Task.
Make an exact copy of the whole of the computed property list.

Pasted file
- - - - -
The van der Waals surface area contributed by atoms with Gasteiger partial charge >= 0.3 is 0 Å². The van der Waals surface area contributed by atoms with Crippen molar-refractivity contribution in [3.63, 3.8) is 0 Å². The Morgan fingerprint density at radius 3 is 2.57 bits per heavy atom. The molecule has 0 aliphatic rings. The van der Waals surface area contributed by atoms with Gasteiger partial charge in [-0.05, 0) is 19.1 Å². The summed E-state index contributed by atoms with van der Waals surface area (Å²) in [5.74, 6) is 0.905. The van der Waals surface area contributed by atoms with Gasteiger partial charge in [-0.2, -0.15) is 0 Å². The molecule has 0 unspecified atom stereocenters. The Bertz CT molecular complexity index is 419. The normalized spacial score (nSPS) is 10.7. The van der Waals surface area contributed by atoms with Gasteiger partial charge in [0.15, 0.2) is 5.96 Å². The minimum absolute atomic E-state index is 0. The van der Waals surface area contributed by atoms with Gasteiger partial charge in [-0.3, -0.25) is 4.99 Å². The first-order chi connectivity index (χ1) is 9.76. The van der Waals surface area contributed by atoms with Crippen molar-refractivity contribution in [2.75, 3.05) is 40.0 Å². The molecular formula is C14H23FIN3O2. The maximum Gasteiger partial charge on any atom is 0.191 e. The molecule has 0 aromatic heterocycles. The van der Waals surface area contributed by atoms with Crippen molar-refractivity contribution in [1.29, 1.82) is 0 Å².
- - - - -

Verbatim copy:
The van der Waals surface area contributed by atoms with Gasteiger partial charge >= 0.3 is 0 Å². The van der Waals surface area contributed by atoms with Crippen molar-refractivity contribution in [3.63, 3.8) is 0 Å². The Morgan fingerprint density at radius 3 is 2.57 bits per heavy atom. The molecule has 0 aliphatic rings. The van der Waals surface area contributed by atoms with Gasteiger partial charge in [-0.05, 0) is 19.1 Å². The summed E-state index contributed by atoms with van der Waals surface area (Å²) in [5.74, 6) is 0.905. The van der Waals surface area contributed by atoms with Gasteiger partial charge in [-0.2, -0.15) is 0 Å². The molecule has 0 unspecified atom stereocenters. The Bertz CT molecular complexity index is 419. The normalized spacial score (nSPS) is 10.7. The van der Waals surface area contributed by atoms with Gasteiger partial charge in [0.15, 0.2) is 5.96 Å². The minimum absolute atomic E-state index is 0. The van der Waals surface area contributed by atoms with Gasteiger partial charge in [-0.3, -0.25) is 4.99 Å². The first-order chi connectivity index (χ1) is 9.76. The van der Waals surface area contributed by atoms with Crippen molar-refractivity contribution in [2.75, 3.05) is 40.0 Å². The molecular formula is C14H23FIN3O2. The maximum Gasteiger partial charge on any atom is 0.191 e. The molecule has 0 aromatic heterocycles. The van der Waals surface area contributed by atoms with Crippen molar-refractivity contribution in [1.29, 1.82) is 0 Å².